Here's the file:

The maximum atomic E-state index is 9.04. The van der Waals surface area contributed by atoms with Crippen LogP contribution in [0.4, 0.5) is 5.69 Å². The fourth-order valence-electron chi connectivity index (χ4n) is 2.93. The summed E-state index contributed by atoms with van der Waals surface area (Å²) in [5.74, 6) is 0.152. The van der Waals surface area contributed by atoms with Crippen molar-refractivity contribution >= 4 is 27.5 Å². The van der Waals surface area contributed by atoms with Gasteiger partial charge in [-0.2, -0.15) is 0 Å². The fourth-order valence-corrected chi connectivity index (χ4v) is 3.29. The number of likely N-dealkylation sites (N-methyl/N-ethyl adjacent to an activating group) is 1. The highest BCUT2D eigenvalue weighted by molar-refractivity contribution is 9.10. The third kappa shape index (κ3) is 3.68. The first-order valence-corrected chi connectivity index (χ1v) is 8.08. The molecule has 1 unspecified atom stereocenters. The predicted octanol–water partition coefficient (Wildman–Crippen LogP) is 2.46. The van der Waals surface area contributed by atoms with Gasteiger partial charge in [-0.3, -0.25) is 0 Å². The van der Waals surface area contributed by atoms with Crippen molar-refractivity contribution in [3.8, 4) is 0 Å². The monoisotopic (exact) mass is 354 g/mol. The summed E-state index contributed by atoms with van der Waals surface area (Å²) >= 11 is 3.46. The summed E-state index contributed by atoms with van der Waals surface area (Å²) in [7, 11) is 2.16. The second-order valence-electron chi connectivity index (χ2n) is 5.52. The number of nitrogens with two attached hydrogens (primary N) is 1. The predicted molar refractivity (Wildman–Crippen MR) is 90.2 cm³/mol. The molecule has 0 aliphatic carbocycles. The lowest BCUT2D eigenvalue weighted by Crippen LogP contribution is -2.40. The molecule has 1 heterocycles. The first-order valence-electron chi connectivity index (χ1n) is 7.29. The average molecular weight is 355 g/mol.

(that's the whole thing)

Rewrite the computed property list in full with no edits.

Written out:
The maximum atomic E-state index is 9.04. The van der Waals surface area contributed by atoms with Crippen LogP contribution in [0.4, 0.5) is 5.69 Å². The fourth-order valence-electron chi connectivity index (χ4n) is 2.93. The summed E-state index contributed by atoms with van der Waals surface area (Å²) in [5.74, 6) is 0.152. The van der Waals surface area contributed by atoms with Crippen molar-refractivity contribution >= 4 is 27.5 Å². The van der Waals surface area contributed by atoms with Gasteiger partial charge in [-0.2, -0.15) is 0 Å². The fourth-order valence-corrected chi connectivity index (χ4v) is 3.29. The number of likely N-dealkylation sites (N-methyl/N-ethyl adjacent to an activating group) is 1. The highest BCUT2D eigenvalue weighted by molar-refractivity contribution is 9.10. The third kappa shape index (κ3) is 3.68. The first-order valence-corrected chi connectivity index (χ1v) is 8.08. The molecule has 1 unspecified atom stereocenters. The predicted octanol–water partition coefficient (Wildman–Crippen LogP) is 2.46. The van der Waals surface area contributed by atoms with Gasteiger partial charge in [-0.3, -0.25) is 0 Å². The van der Waals surface area contributed by atoms with Crippen molar-refractivity contribution in [3.8, 4) is 0 Å². The monoisotopic (exact) mass is 354 g/mol. The summed E-state index contributed by atoms with van der Waals surface area (Å²) >= 11 is 3.46. The summed E-state index contributed by atoms with van der Waals surface area (Å²) in [7, 11) is 2.16. The second-order valence-electron chi connectivity index (χ2n) is 5.52. The number of nitrogens with two attached hydrogens (primary N) is 1. The predicted molar refractivity (Wildman–Crippen MR) is 90.2 cm³/mol. The molecule has 0 aliphatic carbocycles. The lowest BCUT2D eigenvalue weighted by Crippen LogP contribution is -2.40. The molecule has 1 heterocycles. The first-order valence-electron chi connectivity index (χ1n) is 7.29. The average molecular weight is 355 g/mol.